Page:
Alex LaPlante of Esko set out down the Beargrease mid-distance trail Sunday afternoon, Jan. 27, with her sled dog team hoping to at least place in the top 10.

The 120-mile race started at Billy's Bar in Duluth and ended at Lutsen Mountain for the 25 teams participating in the shorter race. LaPlante pulled across the finish line in sixth place Monday morning to a small crowd of people waiting underneath twinkle lights strung between trees.

She spent just 45 more minutes on the trail than winner Ryan Anderson of St. Croix Falls, Wis.

"It went good, a little better than I expected it to," LaPlante said of her sixth-place finish. Last year, LaPlante finished the mid-distance in ninth-place.

As for her dogs?

"They are very happy to be here, but they're tired," LaPlante said. "It was slow, and sometimes when it gets really cold, the runners don't glide as well."

Despite those subzero temperatures, LaPlante said she never got cold. Her trick is to stay moving by doing what she calls "half of a cross-country ski move." In other words, a slight kick and a pull while she stands on the sled.

While LaPlante resides in Esko, her dogs live at Maple Ridge Kennel in Duluth. She ran a team that included both her dogs and other dogs at the kennel.

She first expressed interest in the sport of mushing and sled dogs when she was in her 20s. So LaPlante started volunteering to lead dogs to the starting line of the Beargrease Sled Dog Marathon, back when it started in Grand Marais.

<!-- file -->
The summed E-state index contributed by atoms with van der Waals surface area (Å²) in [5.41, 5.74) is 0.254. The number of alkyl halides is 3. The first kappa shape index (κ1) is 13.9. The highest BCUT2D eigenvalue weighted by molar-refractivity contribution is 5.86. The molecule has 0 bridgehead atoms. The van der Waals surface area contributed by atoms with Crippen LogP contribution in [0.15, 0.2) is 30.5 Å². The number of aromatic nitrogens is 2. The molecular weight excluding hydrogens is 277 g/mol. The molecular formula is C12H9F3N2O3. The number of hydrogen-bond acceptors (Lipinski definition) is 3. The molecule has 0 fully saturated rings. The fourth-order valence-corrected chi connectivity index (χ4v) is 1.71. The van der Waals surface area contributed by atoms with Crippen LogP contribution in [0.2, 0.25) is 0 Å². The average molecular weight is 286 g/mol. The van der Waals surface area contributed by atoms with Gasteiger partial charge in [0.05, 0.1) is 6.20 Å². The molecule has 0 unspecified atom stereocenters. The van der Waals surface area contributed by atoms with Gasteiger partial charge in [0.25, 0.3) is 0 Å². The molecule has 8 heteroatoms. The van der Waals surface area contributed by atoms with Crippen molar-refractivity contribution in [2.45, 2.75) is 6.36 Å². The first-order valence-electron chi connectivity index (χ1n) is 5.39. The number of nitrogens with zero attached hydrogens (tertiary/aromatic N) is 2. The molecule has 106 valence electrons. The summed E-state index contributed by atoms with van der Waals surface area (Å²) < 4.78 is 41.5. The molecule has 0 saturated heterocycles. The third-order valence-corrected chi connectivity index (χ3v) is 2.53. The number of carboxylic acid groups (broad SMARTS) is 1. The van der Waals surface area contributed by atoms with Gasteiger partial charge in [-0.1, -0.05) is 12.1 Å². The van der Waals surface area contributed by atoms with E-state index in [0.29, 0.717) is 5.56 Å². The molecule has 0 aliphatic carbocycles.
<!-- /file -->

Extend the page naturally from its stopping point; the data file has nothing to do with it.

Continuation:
"Then I married a guy who was a sled dog fan, too, but I was kind of over it for a while," LaPlante said.

Eventually, she would rekindle her interest in the sport after her husband, David Mills, started mushing with Maple Ridge Kennel when their kids got older. His first year participating in the Beargrease, she helped with his team at checkpoints as a handler, which she said she hated doing. The next year, she signed up to run the race, too.

Now, her husband helps handle her teams, along with three others.

"I'm really lucky I have these four handlers," LaPlante said of their help at checkpoints, which meant she could take a brief nap in the back of a Subaru late Monday night. It was cramped, but at least she stayed warm.